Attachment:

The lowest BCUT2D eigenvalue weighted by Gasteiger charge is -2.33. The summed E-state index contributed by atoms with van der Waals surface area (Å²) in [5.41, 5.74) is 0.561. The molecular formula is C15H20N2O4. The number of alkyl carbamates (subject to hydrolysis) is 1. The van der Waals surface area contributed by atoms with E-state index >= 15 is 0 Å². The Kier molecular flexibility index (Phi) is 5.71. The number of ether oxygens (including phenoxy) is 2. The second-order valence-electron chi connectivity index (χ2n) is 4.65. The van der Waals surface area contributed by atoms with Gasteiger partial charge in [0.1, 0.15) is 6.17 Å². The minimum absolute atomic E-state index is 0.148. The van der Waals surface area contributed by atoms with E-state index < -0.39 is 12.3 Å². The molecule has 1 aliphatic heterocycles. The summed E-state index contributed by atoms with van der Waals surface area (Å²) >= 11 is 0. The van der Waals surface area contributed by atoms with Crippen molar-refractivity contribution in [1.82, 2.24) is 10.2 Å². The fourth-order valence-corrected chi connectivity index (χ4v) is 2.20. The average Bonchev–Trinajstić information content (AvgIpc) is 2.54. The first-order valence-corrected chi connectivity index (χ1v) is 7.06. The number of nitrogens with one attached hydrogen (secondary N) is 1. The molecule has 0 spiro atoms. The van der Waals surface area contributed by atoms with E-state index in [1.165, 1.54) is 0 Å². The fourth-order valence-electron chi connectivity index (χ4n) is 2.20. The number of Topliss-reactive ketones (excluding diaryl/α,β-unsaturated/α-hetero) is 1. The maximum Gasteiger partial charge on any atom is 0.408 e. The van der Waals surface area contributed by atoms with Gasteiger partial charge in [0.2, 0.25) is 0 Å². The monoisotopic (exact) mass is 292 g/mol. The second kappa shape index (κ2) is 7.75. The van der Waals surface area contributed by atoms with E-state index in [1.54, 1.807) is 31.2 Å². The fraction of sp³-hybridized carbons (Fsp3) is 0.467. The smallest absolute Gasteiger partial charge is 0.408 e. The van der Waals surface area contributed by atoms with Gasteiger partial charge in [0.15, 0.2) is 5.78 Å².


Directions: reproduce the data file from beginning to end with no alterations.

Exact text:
The lowest BCUT2D eigenvalue weighted by Gasteiger charge is -2.33. The summed E-state index contributed by atoms with van der Waals surface area (Å²) in [5.41, 5.74) is 0.561. The molecular formula is C15H20N2O4. The number of alkyl carbamates (subject to hydrolysis) is 1. The van der Waals surface area contributed by atoms with E-state index >= 15 is 0 Å². The Kier molecular flexibility index (Phi) is 5.71. The number of ether oxygens (including phenoxy) is 2. The second-order valence-electron chi connectivity index (χ2n) is 4.65. The van der Waals surface area contributed by atoms with Gasteiger partial charge in [0.1, 0.15) is 6.17 Å². The minimum absolute atomic E-state index is 0.148. The van der Waals surface area contributed by atoms with E-state index < -0.39 is 12.3 Å². The molecule has 1 aliphatic heterocycles. The summed E-state index contributed by atoms with van der Waals surface area (Å²) >= 11 is 0. The van der Waals surface area contributed by atoms with Crippen molar-refractivity contribution in [1.82, 2.24) is 10.2 Å². The fourth-order valence-corrected chi connectivity index (χ4v) is 2.20. The average Bonchev–Trinajstić information content (AvgIpc) is 2.54. The first-order valence-corrected chi connectivity index (χ1v) is 7.06. The number of nitrogens with one attached hydrogen (secondary N) is 1. The molecule has 0 spiro atoms. The van der Waals surface area contributed by atoms with E-state index in [1.165, 1.54) is 0 Å². The fourth-order valence-electron chi connectivity index (χ4n) is 2.20. The number of Topliss-reactive ketones (excluding diaryl/α,β-unsaturated/α-hetero) is 1. The maximum Gasteiger partial charge on any atom is 0.408 e. The van der Waals surface area contributed by atoms with Gasteiger partial charge in [0.2, 0.25) is 0 Å². The monoisotopic (exact) mass is 292 g/mol. The second kappa shape index (κ2) is 7.75. The van der Waals surface area contributed by atoms with E-state index in [1.54, 1.807) is 31.2 Å². The fraction of sp³-hybridized carbons (Fsp3) is 0.467. The smallest absolute Gasteiger partial charge is 0.408 e. The van der Waals surface area contributed by atoms with Gasteiger partial charge in [0.15, 0.2) is 5.78 Å².